[Editor's Note: The following is an excerpt from a blog post written by David Devlin-Foltz, Director, Advocacy Planning and Evaluation Program at the Aspen Institute . David participated in the recent 2011 Common Cause Delegation on Agent Orange in Vietnam.]
The Aspen Institute serves as the US host of the bi-national US-Vietnam Dialogue Group on Agent Orange/Dioxin. The Dialogue Group developed a 10-year Plan of Action laying out practical steps to addressing the tragic legacy of wartime defoliant use. Since the plan’s release last year, we have been exploring how to engage more philanthropies, businesses, NGOs and governmental agencies as partners in offering enduring solutions to the human and environmental damage linked to Agent Orange.
We know what those solutions are: isolate and decontaminate the dioxin “hot spots;” rehabilitate damaged croplands; and most important, offer cost-effective screening and care and opportunities for dignified lives to those living with disabilities. I am finding my way back into this time zone after a ten-day trip to Vietnam with an impressive delegation of Americans eager to learn more and do their part to address this legacy.
Our delegation included three former Members of Congress with more than 50 years of experience in the House among them. Our two prominent religious leaders have spent a similar period in the pulpit. Even those that our delegation leader, Bob Edgar, identified as bringing “young eyes” to the issue had decades of experience as advocates and policy advisors to governors and Senators and foundations.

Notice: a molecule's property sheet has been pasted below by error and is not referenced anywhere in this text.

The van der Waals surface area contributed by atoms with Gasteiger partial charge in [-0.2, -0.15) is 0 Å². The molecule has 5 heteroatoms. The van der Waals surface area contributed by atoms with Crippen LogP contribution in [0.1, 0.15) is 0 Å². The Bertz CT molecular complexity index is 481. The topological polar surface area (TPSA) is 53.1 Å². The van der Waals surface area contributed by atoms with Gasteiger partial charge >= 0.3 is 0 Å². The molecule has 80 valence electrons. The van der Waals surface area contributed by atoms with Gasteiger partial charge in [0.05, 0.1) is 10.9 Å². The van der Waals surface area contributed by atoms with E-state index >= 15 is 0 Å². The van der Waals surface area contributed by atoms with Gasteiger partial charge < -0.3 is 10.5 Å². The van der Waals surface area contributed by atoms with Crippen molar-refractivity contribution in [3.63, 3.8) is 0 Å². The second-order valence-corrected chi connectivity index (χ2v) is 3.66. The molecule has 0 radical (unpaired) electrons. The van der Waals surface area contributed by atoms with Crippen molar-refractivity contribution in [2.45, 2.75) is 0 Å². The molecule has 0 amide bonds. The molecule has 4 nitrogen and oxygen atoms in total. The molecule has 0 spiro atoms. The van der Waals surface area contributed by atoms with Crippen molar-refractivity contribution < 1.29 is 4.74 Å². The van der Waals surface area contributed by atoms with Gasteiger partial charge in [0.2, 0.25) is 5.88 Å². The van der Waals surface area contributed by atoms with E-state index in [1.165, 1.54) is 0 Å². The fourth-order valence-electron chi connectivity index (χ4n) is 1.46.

Our Vietnamese hosts had equally impressive credentials. But this wasn’t about credentials. This visit was about meeting people at the center of Vietnam’s response to Agent Orange and dioxin and to the broader challenges of people with disabilities.
The resilience of the Vietnamese and their insistence on looking forward is amazing. They have patiently awaited a moment when the US government is willing to work alongside them. That moment seems to have arrived. American officials at our consulate in Ho Chi Minh City and the embassy in Hanoi briefed us on plans to “burn the dirt” contaminated with dioxin at the Da Nang “hot spot,” following up on the the Secretary of State’s announcement that USAID will invest $34 million to complete this task. And USAID is considering the next phase of its support for rehabilitation services for people with disabilities that can serve as models for other parts of Vietnam.
Photos from the delegation are below and you can view the full post on the Aspen Institute’s blog.